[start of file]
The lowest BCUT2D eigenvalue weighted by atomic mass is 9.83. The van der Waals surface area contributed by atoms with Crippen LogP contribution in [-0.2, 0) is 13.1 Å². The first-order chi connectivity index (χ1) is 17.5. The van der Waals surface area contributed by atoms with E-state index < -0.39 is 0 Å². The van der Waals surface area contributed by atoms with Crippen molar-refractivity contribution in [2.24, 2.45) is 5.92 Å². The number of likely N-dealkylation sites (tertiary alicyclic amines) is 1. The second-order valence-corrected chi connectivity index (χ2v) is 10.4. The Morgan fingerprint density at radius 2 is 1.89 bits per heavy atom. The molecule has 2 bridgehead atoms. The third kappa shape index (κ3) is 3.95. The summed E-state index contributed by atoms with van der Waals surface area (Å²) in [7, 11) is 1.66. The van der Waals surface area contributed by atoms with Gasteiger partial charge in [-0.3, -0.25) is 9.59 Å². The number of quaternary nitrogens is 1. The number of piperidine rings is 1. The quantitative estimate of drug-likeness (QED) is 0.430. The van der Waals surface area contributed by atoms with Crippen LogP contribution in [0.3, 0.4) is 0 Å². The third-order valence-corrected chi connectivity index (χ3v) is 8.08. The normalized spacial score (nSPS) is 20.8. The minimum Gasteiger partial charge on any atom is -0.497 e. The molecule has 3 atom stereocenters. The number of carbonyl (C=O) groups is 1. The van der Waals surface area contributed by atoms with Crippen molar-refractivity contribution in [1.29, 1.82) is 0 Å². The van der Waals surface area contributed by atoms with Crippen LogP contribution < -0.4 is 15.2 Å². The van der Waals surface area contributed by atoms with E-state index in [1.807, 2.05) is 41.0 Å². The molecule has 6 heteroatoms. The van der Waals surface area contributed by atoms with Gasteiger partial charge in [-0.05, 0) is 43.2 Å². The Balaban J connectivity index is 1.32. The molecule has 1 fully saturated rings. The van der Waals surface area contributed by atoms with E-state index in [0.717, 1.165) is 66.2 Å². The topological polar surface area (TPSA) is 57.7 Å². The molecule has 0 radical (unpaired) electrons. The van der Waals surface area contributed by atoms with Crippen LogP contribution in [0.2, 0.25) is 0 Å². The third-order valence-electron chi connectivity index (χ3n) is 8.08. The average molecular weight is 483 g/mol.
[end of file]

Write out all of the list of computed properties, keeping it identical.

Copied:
The lowest BCUT2D eigenvalue weighted by atomic mass is 9.83. The van der Waals surface area contributed by atoms with Crippen LogP contribution in [-0.2, 0) is 13.1 Å². The first-order chi connectivity index (χ1) is 17.5. The van der Waals surface area contributed by atoms with E-state index < -0.39 is 0 Å². The van der Waals surface area contributed by atoms with Crippen molar-refractivity contribution in [2.24, 2.45) is 5.92 Å². The number of likely N-dealkylation sites (tertiary alicyclic amines) is 1. The second-order valence-corrected chi connectivity index (χ2v) is 10.4. The Morgan fingerprint density at radius 2 is 1.89 bits per heavy atom. The molecule has 2 bridgehead atoms. The third kappa shape index (κ3) is 3.95. The summed E-state index contributed by atoms with van der Waals surface area (Å²) in [7, 11) is 1.66. The van der Waals surface area contributed by atoms with Gasteiger partial charge in [-0.3, -0.25) is 9.59 Å². The number of quaternary nitrogens is 1. The number of piperidine rings is 1. The quantitative estimate of drug-likeness (QED) is 0.430. The van der Waals surface area contributed by atoms with Crippen LogP contribution in [0.3, 0.4) is 0 Å². The third-order valence-corrected chi connectivity index (χ3v) is 8.08. The normalized spacial score (nSPS) is 20.8. The minimum Gasteiger partial charge on any atom is -0.497 e. The molecule has 3 atom stereocenters. The number of carbonyl (C=O) groups is 1. The van der Waals surface area contributed by atoms with Crippen molar-refractivity contribution in [1.29, 1.82) is 0 Å². The van der Waals surface area contributed by atoms with Crippen LogP contribution < -0.4 is 15.2 Å². The van der Waals surface area contributed by atoms with E-state index in [1.807, 2.05) is 41.0 Å². The molecule has 6 heteroatoms. The van der Waals surface area contributed by atoms with Gasteiger partial charge in [-0.05, 0) is 43.2 Å². The Balaban J connectivity index is 1.32. The molecule has 1 fully saturated rings. The van der Waals surface area contributed by atoms with E-state index in [0.717, 1.165) is 66.2 Å². The topological polar surface area (TPSA) is 57.7 Å². The molecule has 0 radical (unpaired) electrons. The van der Waals surface area contributed by atoms with Crippen LogP contribution in [0.2, 0.25) is 0 Å². The third-order valence-electron chi connectivity index (χ3n) is 8.08. The average molecular weight is 483 g/mol.